Need for More Help for Kids Who Self-Injure
ST. LOUIS, Mo. (KMOX) - Cutting. Burning. Pulling hair.
One agency in St. Louis is finding there’s greater need for programs for teenagers who self-harm.
Jason Myers, Director of Residential Treatment Services at Great Circle, says self-injury is not necessarily a prelude to suicide. “Self-injury is really a way for kids to cope. We’ve found that self-injury in many cases is actually keeping a kid alive.”
Myers says adolescents use things like cutting and burning to cope with emotional pain, anger and frustration — many saying it gives them a release. He says it can go unnoticed for a while, “it is a very covert way that kids will cope. It is something they can hide easily and something that a lot of teachers and professionals will miss.”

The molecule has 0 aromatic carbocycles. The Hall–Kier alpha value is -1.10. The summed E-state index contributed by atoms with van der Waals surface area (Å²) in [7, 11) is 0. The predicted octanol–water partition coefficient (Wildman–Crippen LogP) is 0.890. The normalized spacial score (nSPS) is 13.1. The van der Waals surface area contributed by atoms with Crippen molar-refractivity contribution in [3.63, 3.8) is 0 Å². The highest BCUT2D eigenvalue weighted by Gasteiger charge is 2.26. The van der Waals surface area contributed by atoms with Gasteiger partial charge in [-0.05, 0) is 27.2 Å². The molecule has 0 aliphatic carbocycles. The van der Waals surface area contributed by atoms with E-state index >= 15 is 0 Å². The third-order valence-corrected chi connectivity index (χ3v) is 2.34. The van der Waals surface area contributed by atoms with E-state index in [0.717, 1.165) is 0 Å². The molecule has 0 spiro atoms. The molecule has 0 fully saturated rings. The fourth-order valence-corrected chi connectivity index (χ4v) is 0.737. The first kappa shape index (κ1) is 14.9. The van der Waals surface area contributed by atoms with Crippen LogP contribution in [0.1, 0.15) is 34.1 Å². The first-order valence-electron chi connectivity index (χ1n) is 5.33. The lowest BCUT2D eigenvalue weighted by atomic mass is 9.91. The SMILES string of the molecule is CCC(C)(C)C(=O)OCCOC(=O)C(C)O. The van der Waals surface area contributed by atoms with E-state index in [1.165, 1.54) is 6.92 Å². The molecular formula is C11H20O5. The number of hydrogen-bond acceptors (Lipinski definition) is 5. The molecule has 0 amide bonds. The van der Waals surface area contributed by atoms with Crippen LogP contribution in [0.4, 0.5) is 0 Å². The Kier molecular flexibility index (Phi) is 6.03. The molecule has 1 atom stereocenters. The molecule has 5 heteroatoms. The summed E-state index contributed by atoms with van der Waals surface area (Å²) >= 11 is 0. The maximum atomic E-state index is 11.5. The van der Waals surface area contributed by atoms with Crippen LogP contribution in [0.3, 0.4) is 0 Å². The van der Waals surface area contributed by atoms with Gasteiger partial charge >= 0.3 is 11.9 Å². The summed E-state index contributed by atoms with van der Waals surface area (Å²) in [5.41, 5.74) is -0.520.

But Myers says it doesn’t always stay private. “We’ve seen a lot of kids who will be in relationships either with a boyfriend or girlfriend, or in their friend circles, and they will self-injure together.” He says they see more girls than boys – the average age is 13.
Great Circle offers a 30-day intensive residential program. At the start of the year the agency will expand services into the community with after school programs and counseling.
Copyright KMOX Radio